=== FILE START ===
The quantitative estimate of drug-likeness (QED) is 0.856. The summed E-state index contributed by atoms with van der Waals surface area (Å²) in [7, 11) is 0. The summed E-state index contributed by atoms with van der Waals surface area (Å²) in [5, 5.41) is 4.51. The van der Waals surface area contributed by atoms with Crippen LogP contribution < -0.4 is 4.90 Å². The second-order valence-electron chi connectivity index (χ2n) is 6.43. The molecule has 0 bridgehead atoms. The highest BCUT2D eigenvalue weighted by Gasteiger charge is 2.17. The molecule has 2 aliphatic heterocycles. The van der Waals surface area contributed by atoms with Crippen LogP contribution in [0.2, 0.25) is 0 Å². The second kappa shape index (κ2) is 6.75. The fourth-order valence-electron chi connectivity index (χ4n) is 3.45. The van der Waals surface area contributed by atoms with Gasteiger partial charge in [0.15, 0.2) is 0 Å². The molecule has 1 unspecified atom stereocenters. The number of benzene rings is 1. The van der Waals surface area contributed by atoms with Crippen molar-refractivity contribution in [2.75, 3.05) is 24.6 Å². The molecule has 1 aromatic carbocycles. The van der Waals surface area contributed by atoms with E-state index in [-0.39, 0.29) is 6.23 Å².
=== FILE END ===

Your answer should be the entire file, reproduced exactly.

The quantitative estimate of drug-likeness (QED) is 0.856. The summed E-state index contributed by atoms with van der Waals surface area (Å²) in [7, 11) is 0. The summed E-state index contributed by atoms with van der Waals surface area (Å²) in [5, 5.41) is 4.51. The van der Waals surface area contributed by atoms with Crippen LogP contribution < -0.4 is 4.90 Å². The second-order valence-electron chi connectivity index (χ2n) is 6.43. The molecule has 0 bridgehead atoms. The highest BCUT2D eigenvalue weighted by Gasteiger charge is 2.17. The molecule has 2 aliphatic heterocycles. The van der Waals surface area contributed by atoms with Crippen LogP contribution in [0.2, 0.25) is 0 Å². The second kappa shape index (κ2) is 6.75. The fourth-order valence-electron chi connectivity index (χ4n) is 3.45. The van der Waals surface area contributed by atoms with Gasteiger partial charge in [0.15, 0.2) is 0 Å². The molecule has 1 unspecified atom stereocenters. The number of benzene rings is 1. The van der Waals surface area contributed by atoms with Crippen molar-refractivity contribution in [2.75, 3.05) is 24.6 Å². The molecule has 1 aromatic carbocycles. The van der Waals surface area contributed by atoms with E-state index in [-0.39, 0.29) is 6.23 Å².